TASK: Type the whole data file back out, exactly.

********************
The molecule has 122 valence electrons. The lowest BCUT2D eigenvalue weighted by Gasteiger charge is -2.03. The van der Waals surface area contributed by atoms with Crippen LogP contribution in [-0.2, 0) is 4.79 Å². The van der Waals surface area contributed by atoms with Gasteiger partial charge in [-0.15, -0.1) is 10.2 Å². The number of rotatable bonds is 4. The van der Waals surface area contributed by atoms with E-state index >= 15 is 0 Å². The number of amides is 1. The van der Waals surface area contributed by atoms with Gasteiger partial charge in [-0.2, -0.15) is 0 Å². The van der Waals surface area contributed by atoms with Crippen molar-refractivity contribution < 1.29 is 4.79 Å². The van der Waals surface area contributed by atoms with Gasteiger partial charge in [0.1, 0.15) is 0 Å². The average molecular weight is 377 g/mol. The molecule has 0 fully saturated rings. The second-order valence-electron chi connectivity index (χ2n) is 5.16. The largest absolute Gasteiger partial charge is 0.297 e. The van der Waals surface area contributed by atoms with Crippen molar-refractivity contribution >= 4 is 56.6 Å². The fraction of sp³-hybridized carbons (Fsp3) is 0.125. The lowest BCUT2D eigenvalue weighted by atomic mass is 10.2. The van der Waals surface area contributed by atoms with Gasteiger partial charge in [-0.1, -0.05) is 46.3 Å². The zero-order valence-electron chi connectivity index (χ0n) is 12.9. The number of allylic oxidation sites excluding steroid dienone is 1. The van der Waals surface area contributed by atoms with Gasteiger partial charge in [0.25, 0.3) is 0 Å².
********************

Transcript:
The molecule has 122 valence electrons. The lowest BCUT2D eigenvalue weighted by Gasteiger charge is -2.03. The van der Waals surface area contributed by atoms with Crippen LogP contribution in [-0.2, 0) is 4.79 Å². The van der Waals surface area contributed by atoms with Gasteiger partial charge in [-0.15, -0.1) is 10.2 Å². The number of rotatable bonds is 4. The van der Waals surface area contributed by atoms with E-state index >= 15 is 0 Å². The number of amides is 1. The van der Waals surface area contributed by atoms with Gasteiger partial charge in [-0.2, -0.15) is 0 Å². The van der Waals surface area contributed by atoms with Crippen molar-refractivity contribution < 1.29 is 4.79 Å². The van der Waals surface area contributed by atoms with Gasteiger partial charge in [0.1, 0.15) is 0 Å². The average molecular weight is 377 g/mol. The molecule has 0 fully saturated rings. The second-order valence-electron chi connectivity index (χ2n) is 5.16. The largest absolute Gasteiger partial charge is 0.297 e. The van der Waals surface area contributed by atoms with Crippen molar-refractivity contribution >= 4 is 56.6 Å². The fraction of sp³-hybridized carbons (Fsp3) is 0.125. The lowest BCUT2D eigenvalue weighted by atomic mass is 10.2. The van der Waals surface area contributed by atoms with Gasteiger partial charge in [-0.1, -0.05) is 46.3 Å². The zero-order valence-electron chi connectivity index (χ0n) is 12.9. The number of allylic oxidation sites excluding steroid dienone is 1. The van der Waals surface area contributed by atoms with Gasteiger partial charge in [0.25, 0.3) is 0 Å².